The second largest land-mass on Earth, in terms of countries (only Russia is larger), and yet, proportionately, one of its least populated regions, mostly because lakes, mountains and icy glaciers make most of it uninhabitable. 90% of the population live within 150 miles of the US border, and it is often very hard to distinguish a Canadian from an American city. Among the highest levels of income in the world, it is also the most multi-cultural of countries, in the sense that it actually welcomes immigrants, and encourages them to integrate (which is to stay as who they are) rather than to assimilate (which is to become whatever the current definition of "being one of us" might be).
National government is also divested down to state government as in the US, with cities and towns providing further levels of aspiring democracy. The principal divisions are between the French and English speaking parts, with both languages official and required, though no one outside Quebec actually uses French, and what the Quebecois call French might have been understood in 16th century Marseilles but is virtually incomprehensible to a 21st century Parisian.
Inside Quebec the argument for a separate country goes on, though it is as likely to happen as Scottish independence, or for that matter Catalan or Breton. Canadians do not much like war, but will send small numbers of troops as peacekeepers to support the UN. They do like oil and other minerals however, and have staked out parts of the Arctic, much to the discontent of the Russians and the Scandinavians, who were hoping to get there first.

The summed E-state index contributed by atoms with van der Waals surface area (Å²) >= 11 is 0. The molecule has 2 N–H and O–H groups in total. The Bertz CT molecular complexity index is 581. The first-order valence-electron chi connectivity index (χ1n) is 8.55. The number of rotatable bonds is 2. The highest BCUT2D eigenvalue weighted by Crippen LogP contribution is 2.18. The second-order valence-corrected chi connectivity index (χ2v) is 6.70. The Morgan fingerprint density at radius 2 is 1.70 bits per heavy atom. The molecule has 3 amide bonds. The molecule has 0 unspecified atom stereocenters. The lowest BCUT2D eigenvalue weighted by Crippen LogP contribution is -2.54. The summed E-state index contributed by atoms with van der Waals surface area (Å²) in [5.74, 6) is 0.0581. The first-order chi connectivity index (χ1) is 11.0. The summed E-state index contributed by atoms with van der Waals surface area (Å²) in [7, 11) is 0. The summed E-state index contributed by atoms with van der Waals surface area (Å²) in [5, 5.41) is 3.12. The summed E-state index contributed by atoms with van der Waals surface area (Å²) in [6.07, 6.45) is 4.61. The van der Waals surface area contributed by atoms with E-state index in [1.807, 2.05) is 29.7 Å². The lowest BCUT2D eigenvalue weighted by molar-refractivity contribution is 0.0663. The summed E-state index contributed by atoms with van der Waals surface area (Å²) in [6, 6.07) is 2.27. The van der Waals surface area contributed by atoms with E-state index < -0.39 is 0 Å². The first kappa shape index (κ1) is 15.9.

Canada has the important distinction that, over the last fifty years, it has produced Glenn Gould, the Group of Seven artists, Leonard Cohen, Joni Mitchell, Neil Young, Bob Dylan’s backing group The Band, as well as Margaret Attwood, Robertson Davies, Mordechai Richler, Rohinton Mistry, Yann Martel, Alice Munro, Saul Bellow - though most Americans think he was American. And then there is Justin Trudeau, elected Prime Minister in October 2015, following in the footsteps of père Pierre, equalising his Cabinet men to women, though when he insists that he will represent all Canadians, I wonder if the members of the First Nations are convinced that he really does mean all Canadians.
Because, yes, I may have forgotten to say something specific about the First Nations – the Mississauga and the Okanagan and the… hundreds, literally hundreds of aboriginal clans and tribes? I may have forgotten… but really, it’s just that, in Canada, you don’t make that kind of distinction any more. Mississauga, Scandinavia, Korea, Athens… people have ancestry, and it’s interesting to hear the tales. Beyond that the six hundred and thirty-four clans of the First Nations have the Statement of Reconciliation, declared in 1998; and Canada is ranked at Number 2 on the UN’s list of the world’s most tolerant societies. And so no need to mention them. And so we can be as complacent as we like. But sadly it isn’t true, and so, apologies, but I didn’t forget the First Nations, I just saved them to the very end, like every Canadian politician, kept them in reserve you might say, tried but in the end just couldn’t ignore them, all of which, and not just superficially, explains why my marks for are nowhere near as high as earlier paragraphs might have led you to expect.
Marks For: 8
Marks Against: 1
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